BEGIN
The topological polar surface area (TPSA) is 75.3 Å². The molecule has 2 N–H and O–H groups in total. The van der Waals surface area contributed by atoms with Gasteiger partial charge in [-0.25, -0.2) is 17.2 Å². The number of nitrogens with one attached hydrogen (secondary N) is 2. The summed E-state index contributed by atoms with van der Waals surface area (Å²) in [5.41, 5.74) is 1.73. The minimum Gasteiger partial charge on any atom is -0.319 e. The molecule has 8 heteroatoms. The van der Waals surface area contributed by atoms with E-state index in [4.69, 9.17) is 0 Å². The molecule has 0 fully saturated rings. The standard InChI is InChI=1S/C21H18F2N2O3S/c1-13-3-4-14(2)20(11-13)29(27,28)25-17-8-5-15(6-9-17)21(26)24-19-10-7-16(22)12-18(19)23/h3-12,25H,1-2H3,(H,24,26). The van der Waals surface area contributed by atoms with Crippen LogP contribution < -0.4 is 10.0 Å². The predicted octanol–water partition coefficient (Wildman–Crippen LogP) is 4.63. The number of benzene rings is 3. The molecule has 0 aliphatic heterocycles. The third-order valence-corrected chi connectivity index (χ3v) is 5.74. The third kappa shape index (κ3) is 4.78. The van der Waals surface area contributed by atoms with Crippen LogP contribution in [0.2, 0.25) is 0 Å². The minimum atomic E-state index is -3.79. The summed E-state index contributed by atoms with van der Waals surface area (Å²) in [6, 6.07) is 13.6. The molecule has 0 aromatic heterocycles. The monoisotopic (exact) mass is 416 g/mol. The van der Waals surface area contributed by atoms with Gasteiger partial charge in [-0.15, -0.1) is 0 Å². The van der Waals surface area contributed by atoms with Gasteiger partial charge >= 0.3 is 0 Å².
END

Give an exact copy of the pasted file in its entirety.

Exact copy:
The topological polar surface area (TPSA) is 75.3 Å². The molecule has 2 N–H and O–H groups in total. The van der Waals surface area contributed by atoms with Gasteiger partial charge in [-0.25, -0.2) is 17.2 Å². The number of nitrogens with one attached hydrogen (secondary N) is 2. The summed E-state index contributed by atoms with van der Waals surface area (Å²) in [5.41, 5.74) is 1.73. The minimum Gasteiger partial charge on any atom is -0.319 e. The molecule has 8 heteroatoms. The van der Waals surface area contributed by atoms with E-state index in [4.69, 9.17) is 0 Å². The molecule has 0 fully saturated rings. The standard InChI is InChI=1S/C21H18F2N2O3S/c1-13-3-4-14(2)20(11-13)29(27,28)25-17-8-5-15(6-9-17)21(26)24-19-10-7-16(22)12-18(19)23/h3-12,25H,1-2H3,(H,24,26). The van der Waals surface area contributed by atoms with Crippen LogP contribution < -0.4 is 10.0 Å². The predicted octanol–water partition coefficient (Wildman–Crippen LogP) is 4.63. The number of benzene rings is 3. The molecule has 0 aliphatic heterocycles. The third-order valence-corrected chi connectivity index (χ3v) is 5.74. The third kappa shape index (κ3) is 4.78. The van der Waals surface area contributed by atoms with Crippen LogP contribution in [0.2, 0.25) is 0 Å². The minimum atomic E-state index is -3.79. The summed E-state index contributed by atoms with van der Waals surface area (Å²) in [6, 6.07) is 13.6. The molecule has 0 aromatic heterocycles. The monoisotopic (exact) mass is 416 g/mol. The van der Waals surface area contributed by atoms with Gasteiger partial charge in [-0.15, -0.1) is 0 Å². The van der Waals surface area contributed by atoms with Gasteiger partial charge >= 0.3 is 0 Å².